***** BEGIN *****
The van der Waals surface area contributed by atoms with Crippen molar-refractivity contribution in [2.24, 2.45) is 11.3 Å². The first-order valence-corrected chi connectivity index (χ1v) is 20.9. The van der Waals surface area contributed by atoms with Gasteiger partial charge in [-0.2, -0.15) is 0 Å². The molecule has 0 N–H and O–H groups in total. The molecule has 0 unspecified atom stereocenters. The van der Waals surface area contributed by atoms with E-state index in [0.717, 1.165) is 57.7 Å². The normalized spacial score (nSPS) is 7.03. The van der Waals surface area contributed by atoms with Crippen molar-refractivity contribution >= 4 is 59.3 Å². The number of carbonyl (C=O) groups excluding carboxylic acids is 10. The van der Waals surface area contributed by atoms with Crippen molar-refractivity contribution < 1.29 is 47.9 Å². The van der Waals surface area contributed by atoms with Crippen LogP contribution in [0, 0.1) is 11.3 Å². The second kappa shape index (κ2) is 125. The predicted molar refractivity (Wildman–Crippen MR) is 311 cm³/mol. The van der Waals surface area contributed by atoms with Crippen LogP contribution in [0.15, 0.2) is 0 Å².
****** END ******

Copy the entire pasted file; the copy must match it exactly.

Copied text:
The van der Waals surface area contributed by atoms with Crippen molar-refractivity contribution in [2.24, 2.45) is 11.3 Å². The first-order valence-corrected chi connectivity index (χ1v) is 20.9. The van der Waals surface area contributed by atoms with Gasteiger partial charge in [-0.2, -0.15) is 0 Å². The molecule has 0 N–H and O–H groups in total. The molecule has 0 unspecified atom stereocenters. The van der Waals surface area contributed by atoms with E-state index in [0.717, 1.165) is 57.7 Å². The normalized spacial score (nSPS) is 7.03. The van der Waals surface area contributed by atoms with Crippen molar-refractivity contribution >= 4 is 59.3 Å². The number of carbonyl (C=O) groups excluding carboxylic acids is 10. The van der Waals surface area contributed by atoms with Crippen molar-refractivity contribution < 1.29 is 47.9 Å². The van der Waals surface area contributed by atoms with Crippen LogP contribution in [0, 0.1) is 11.3 Å². The second kappa shape index (κ2) is 125. The predicted molar refractivity (Wildman–Crippen MR) is 311 cm³/mol. The van der Waals surface area contributed by atoms with Crippen LogP contribution in [0.15, 0.2) is 0 Å².